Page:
Metro continues construction on the most comprehensive public works program in America with Measure R and other funding sources. In FY15, Metro will have five major rail projects either under construction or prepared to begin including the Metro Gold Line extension to Azusa, the Metro Expo Line extension to Santa Monica, the Crenshaw/LAX Line and the Regional Connector. The Metro Purple Line extension to Westwood has received a $1.25 billion Federal Full Funding Grant A   agreement and $856 million Transportation Infrastructure Finance and Innovation Act (TIFIA) loan.

In terms of highway projects, the mammoth undertaking of modernizing and expanding capacity of the I-405 will be completed in FY15 and other projects are moving forward including I-5 widening from Orange County to the I-605, the I-710 South Corridor, the North SR-710 study and a variety of other improvements including continuation of countywide sound wall construction and the Freeway Beautification Pilot Project designed maintain landscape and remove graffiti and debris.

The Metro ExpressLanes Project continues to provide travel options on the I-10 and I-110 freeways with future expansion of ExpressLanes to be studied. The Kenneth Hahn Countywide Callbox System continues operation along with development of the Motorist Aid and Travel Information System (MATIS).

Metro will continue to contribute both operations and capital funding to the Southern California Regional Rail Authority with FY15 capital projects including the Bob Hope Airport/Hollywood Way station, Van Nuys Second Platform, Vincent Grade/Acton and Lancaster Stations, Doran Street Crossing design, Raymer to Bernson Double Track and Southern California Regional Interconnectivity Program (SCRIP), which will increase Union Station Capacity.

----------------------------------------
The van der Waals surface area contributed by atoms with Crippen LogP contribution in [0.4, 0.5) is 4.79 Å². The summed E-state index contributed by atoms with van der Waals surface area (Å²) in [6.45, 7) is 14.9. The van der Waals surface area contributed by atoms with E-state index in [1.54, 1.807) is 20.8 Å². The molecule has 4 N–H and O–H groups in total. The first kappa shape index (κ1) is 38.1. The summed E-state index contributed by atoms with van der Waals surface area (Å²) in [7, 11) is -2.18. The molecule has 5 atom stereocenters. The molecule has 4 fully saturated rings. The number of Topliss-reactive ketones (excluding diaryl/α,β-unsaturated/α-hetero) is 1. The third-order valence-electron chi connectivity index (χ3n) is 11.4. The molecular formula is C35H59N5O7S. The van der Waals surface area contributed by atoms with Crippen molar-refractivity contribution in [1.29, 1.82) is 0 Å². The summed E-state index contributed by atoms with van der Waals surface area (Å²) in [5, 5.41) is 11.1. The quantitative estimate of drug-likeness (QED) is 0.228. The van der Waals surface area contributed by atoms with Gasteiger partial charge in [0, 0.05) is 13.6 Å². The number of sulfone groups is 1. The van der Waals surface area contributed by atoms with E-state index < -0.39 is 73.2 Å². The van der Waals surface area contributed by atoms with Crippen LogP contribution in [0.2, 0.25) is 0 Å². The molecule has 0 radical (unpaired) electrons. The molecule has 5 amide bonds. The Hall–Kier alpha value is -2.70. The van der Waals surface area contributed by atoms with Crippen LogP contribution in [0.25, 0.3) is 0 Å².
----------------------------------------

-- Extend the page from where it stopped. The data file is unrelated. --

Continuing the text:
Stay informed by following Metro on The Source and El Pasajero at metro.net, facebook.com/losangelesmetro, twitter.com/metrolosangeles and twitter.com/metroLAalerts and instagram.com/metrolosangeles.

L.A. Transit: Breaking Down the Enemies, the Lawsuits and the Future


By Stephen J. Smith, May 21, 2014

Ethan Elkind, an environmental attorney and professor at UCLA, just published a book on the history of rail in Los Angeles, “Railtown: The Fight for the Los Angeles Metro Rail System and the Future of the City”. I spoke with him by telephone on Monday about his book, the history of rail in L.A., and his desires for the future of transit in America’s second-largest metropolitan area.

 One recurring theme of your book is that politics, not ridership or cost-effectiveness, often determines rail priorities in Los Angeles.
What would happen is that the staff and politicians would figure out where the density was and sketch out a map of the best routes. But then, once you started from that base, you ended up with political compromises that ended up twisting it. They just ended up getting gerrymandered, and the best lines weren’t always chosen over some of the more under-performing lines.

If you could start over and there were no political considerations, and you could base it purely on ridership and cost-effectiveness, what do you think would’ve been the sequencing of the network?
They really should’ve started with a heavy rail subway down Wilshire Boulevard, going at least as far as Westwood. And it should’ve had 10-car train platforms instead of the six-car platforms they have now.